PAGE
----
BY LINDA BAKER
Pete Newport (at right, holding son Kaden) with Sawyer Paddles founder Ralph Sawyer (left).
Over the past 20 years, Pete Newport has worked as a kayak instructor, marketing manager for Pepsi-Cola and owner of Bend-based Breedlove Guitar Company, which he grew to $10 million in sales before selling the company in 2010. Now Newport is embarking on yet another venture, as president of Talent-based Sawyer Paddles & Oars.
The position represents a homecoming of sorts for the 41-year-old Newport, who worked the night shift at Sawyer in 1993. Two decades later, he’s back, streamlining the company’s inventory and bringing a focus on quality and craftsmanship to the 45-year-old manufacturer.
“I’m coming from a competitive kayaking background,” said Newport, who took the reins at Sawyer in August 2011. “Lighter, beautiful, stronger.”
Founded in 1967, Sawyer Paddles is a market leader in the high-end oar industry and has been growing at about 10% annually over the past decade. Despite its strong position, the company, which employs 25, was ripe for reinvention, Newport says. The website had been under construction for two years, and many of the paddles “were state of the art 1960s and ’70s.” Sawyer also makes more than a thousand different products, ranging from pizza paddles to walking sticks. “While we are No. 1 at quality in certain things, in others we are No. 10,” Newport says.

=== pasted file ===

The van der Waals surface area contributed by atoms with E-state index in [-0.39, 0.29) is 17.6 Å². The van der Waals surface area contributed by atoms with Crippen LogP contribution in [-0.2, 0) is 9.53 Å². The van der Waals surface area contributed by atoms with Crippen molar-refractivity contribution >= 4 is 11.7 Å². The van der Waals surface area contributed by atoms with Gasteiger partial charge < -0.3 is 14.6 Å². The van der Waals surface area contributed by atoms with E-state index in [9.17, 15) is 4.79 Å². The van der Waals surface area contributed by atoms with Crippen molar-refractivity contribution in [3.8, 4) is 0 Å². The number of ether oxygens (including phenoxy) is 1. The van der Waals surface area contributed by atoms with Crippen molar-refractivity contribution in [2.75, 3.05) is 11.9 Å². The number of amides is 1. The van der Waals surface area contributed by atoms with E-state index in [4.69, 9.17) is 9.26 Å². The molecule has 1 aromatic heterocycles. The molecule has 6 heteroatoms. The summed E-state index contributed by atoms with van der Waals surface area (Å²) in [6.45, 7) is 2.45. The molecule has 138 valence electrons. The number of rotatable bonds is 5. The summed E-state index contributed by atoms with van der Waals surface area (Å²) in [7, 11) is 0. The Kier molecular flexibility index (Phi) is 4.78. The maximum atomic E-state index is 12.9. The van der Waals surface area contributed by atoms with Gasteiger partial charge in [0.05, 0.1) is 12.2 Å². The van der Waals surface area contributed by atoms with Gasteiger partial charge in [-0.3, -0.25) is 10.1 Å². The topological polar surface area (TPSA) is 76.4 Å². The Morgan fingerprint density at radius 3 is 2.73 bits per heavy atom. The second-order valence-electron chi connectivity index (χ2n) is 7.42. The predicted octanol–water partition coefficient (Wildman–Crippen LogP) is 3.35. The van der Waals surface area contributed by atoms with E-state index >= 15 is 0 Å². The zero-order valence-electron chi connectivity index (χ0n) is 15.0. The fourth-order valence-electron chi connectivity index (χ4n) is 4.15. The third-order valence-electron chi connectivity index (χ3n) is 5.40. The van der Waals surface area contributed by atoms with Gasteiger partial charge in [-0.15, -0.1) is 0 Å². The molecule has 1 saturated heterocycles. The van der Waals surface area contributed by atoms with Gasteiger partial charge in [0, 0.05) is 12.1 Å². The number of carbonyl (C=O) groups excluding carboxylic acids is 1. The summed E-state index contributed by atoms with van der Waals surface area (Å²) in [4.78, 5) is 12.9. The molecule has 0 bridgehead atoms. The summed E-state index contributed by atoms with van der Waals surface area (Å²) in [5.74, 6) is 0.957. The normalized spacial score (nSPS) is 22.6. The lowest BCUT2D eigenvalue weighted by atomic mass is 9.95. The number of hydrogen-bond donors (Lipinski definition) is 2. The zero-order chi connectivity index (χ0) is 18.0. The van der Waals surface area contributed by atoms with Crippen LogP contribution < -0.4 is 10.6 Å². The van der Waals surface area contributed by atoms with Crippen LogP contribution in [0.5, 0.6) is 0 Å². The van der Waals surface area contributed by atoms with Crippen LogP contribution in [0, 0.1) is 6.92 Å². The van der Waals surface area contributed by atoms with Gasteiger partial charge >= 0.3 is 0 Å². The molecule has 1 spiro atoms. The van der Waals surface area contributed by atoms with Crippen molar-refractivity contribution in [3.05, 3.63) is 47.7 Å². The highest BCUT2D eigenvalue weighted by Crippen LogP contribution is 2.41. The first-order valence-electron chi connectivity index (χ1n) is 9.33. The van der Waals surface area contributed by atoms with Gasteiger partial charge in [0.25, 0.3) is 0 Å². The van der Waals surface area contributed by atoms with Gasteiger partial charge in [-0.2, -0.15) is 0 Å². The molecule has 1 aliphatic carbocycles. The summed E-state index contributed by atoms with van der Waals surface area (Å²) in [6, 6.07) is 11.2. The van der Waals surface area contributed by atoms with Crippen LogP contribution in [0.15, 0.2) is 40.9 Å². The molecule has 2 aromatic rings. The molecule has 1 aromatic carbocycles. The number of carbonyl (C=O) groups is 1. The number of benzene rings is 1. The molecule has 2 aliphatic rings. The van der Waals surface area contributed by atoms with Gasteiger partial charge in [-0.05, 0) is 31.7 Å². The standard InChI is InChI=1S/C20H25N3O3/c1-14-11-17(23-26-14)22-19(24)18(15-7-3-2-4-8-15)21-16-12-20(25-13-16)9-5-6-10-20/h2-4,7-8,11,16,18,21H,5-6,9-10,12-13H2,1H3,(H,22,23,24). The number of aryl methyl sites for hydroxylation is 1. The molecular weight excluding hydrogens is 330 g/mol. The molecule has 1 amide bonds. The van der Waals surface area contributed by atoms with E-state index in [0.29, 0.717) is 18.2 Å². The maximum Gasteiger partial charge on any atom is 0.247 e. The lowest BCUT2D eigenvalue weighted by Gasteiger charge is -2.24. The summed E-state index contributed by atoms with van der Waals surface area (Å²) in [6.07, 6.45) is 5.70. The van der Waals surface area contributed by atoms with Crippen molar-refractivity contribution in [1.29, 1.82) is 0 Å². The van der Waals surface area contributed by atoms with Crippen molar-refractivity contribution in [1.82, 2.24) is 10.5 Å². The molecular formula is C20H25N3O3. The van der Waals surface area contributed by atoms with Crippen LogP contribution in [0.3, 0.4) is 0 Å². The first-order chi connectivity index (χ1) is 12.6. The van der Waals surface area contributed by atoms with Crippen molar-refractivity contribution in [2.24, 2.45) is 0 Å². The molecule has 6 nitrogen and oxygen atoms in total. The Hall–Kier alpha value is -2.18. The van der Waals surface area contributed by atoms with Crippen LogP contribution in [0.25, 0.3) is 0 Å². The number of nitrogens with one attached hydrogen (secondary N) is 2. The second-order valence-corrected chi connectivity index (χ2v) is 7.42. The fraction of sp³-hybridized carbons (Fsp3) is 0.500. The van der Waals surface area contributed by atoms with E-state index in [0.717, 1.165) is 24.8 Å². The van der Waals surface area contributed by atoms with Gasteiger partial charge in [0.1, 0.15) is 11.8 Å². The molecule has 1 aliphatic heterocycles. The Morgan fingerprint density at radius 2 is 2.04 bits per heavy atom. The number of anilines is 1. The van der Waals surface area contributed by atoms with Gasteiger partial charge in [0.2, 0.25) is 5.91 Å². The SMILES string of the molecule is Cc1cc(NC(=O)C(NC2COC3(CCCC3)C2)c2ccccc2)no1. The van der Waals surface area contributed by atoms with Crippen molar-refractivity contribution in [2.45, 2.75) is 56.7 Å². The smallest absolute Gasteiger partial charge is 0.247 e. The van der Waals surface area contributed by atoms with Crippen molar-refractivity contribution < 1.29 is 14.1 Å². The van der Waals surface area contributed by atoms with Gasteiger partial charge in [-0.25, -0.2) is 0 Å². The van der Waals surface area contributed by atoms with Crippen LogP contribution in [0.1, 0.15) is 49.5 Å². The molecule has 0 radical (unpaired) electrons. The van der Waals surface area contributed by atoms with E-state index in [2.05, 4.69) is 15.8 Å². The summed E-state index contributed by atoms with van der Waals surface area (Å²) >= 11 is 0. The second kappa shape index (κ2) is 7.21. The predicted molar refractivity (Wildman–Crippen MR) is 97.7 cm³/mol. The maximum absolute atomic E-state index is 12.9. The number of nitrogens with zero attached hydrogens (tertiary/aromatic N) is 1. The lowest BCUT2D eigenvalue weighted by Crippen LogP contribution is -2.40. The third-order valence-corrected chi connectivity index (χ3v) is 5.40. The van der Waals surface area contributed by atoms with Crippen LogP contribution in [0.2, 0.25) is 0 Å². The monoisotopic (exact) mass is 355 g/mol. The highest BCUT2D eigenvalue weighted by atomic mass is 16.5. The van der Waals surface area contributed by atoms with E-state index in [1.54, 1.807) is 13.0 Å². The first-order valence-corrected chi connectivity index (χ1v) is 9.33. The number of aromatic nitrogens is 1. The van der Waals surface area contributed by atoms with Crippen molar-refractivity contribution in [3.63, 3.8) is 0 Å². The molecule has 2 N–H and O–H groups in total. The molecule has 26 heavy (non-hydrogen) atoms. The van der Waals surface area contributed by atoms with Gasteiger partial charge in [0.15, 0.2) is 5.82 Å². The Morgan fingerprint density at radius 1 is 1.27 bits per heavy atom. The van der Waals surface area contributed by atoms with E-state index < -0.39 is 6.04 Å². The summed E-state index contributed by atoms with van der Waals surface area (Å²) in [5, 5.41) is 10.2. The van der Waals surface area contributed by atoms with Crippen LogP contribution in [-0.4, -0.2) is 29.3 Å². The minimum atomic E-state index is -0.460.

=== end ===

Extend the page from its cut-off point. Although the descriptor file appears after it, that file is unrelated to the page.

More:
To update the company inventory, Newport plans to reduce the number of items, leaving about 400 products “that will stand the test of being No. 1 in their niches.” He cites as an example a paddle designed for ocean rowing. Other initiatives are under way. Drawing on his guitar-making background, Newport plans to produce limited-edition collector oars, and to celebrate the company’s 45th anniversary, he has launched a promotional campaign soliciting customer stories about their waterborne adventures. “The company has a lot of growth, but the brand has gotten a little stale,” he says. “We’re reinvigorating it by talking to our customers.”
Of course, the more things change, the more they stay the same. Today Newport lives with his wife and son above the Sawyer factory — the same facility where he sanded paddles as a 22-year-old working the graveyard shift. Observes Newport: “We serve as night watchmen in addition to everything else.”